If windshear conditions have been reported or there is a thunderstorm sitting over the airfield, we may well make the decision to delay the take off or enter a holding pattern until the winds have calmed down. It’s conditions like this which make up part of our decision on how much fuel to carry.
On take off, a windshear encounter just after lift off could cause some serious problems. On most take offs, to save engine wear, aircraft rarely use the full power the engines can generate. However, in windshear conditions, we want to be able to climb away from the ground as quickly as possible. To do this, most aircraft will use the maximum power available with a higher flap setting. This can make for quite a ‘sporty’ take off experience but it’s done to maximise safety.
When approaching the destination airport, weather updates from ATC keep us informed of the very latest conditions. The weather radar on board the aircraft also indicates areas of thunderstorms. If we deem the conditions safe enough to start an approach, we will make maximum use of the automatics (autopilot and auto-throttle) to enable us to closely monitor the key flight parameters such as airspeed and altitude. If at any point we enter windshear conditions, it’s time for the…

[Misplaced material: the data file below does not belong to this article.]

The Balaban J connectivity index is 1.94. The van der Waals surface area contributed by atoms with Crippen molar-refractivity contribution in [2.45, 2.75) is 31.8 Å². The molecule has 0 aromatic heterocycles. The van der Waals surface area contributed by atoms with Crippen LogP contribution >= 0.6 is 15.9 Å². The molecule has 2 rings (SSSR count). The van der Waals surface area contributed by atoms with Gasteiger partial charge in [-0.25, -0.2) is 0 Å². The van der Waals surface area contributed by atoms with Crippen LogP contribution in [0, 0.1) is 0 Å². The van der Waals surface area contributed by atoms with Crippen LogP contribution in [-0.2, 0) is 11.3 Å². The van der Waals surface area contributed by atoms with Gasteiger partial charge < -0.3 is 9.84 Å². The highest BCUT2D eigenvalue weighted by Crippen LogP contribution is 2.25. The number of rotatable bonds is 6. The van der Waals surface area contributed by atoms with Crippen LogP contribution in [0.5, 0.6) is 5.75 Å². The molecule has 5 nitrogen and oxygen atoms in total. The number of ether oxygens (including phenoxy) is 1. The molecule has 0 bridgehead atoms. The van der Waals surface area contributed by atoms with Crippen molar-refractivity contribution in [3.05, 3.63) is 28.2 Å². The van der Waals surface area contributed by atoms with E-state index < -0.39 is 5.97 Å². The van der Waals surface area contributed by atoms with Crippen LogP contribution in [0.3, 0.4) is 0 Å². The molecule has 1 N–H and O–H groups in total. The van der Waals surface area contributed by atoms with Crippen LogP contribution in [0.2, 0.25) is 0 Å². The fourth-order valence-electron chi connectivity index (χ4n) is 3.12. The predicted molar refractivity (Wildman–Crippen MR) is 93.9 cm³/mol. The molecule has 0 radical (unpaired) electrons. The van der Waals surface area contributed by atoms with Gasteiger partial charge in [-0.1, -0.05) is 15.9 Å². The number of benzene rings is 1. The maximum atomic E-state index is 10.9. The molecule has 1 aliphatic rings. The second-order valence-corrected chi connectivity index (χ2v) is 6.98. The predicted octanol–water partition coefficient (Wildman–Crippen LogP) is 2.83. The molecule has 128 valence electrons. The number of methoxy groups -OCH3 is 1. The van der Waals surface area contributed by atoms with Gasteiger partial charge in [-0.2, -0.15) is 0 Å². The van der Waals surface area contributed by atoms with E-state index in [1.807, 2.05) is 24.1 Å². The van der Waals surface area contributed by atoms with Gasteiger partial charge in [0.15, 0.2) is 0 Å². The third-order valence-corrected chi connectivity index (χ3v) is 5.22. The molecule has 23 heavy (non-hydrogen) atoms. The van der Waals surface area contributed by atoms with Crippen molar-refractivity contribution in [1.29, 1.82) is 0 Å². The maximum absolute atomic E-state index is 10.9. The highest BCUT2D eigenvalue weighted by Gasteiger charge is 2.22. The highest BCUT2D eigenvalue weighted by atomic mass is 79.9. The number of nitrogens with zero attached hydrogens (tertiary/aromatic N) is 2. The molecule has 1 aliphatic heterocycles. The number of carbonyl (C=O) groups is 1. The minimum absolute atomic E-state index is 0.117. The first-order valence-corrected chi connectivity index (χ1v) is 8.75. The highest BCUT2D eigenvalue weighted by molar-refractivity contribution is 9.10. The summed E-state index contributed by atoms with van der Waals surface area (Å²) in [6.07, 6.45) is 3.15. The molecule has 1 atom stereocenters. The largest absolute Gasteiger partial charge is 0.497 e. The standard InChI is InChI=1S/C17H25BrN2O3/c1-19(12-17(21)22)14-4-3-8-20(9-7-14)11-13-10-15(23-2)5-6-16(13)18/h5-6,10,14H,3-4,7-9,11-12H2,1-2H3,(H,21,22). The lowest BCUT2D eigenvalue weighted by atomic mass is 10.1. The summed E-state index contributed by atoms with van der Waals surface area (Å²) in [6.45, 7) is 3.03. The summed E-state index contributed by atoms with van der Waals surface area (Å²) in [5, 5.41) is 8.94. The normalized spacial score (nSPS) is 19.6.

Entry into windshear conditions can be confirmed by the windshear warning, a two-tone siren followed by “WINDSHEAR, WINDSHEAR, WINDSHEAR”, or unacceptable flight path deviations. These deviations can be recognised by changes to the flight conditions greater than 15kts airspeed, 5 degrees pitch attitude, 500 feet per minute descent or climb rate and significant deviation from the vertical approach slope. The reaction of the pilots to entering windshear conditions is to perform the Windshear Escape Manoeuvre. In essence, this means applying full engine power and breaking off the approach and back up to a safe altitude, like in the video below. (Start at 1:56.)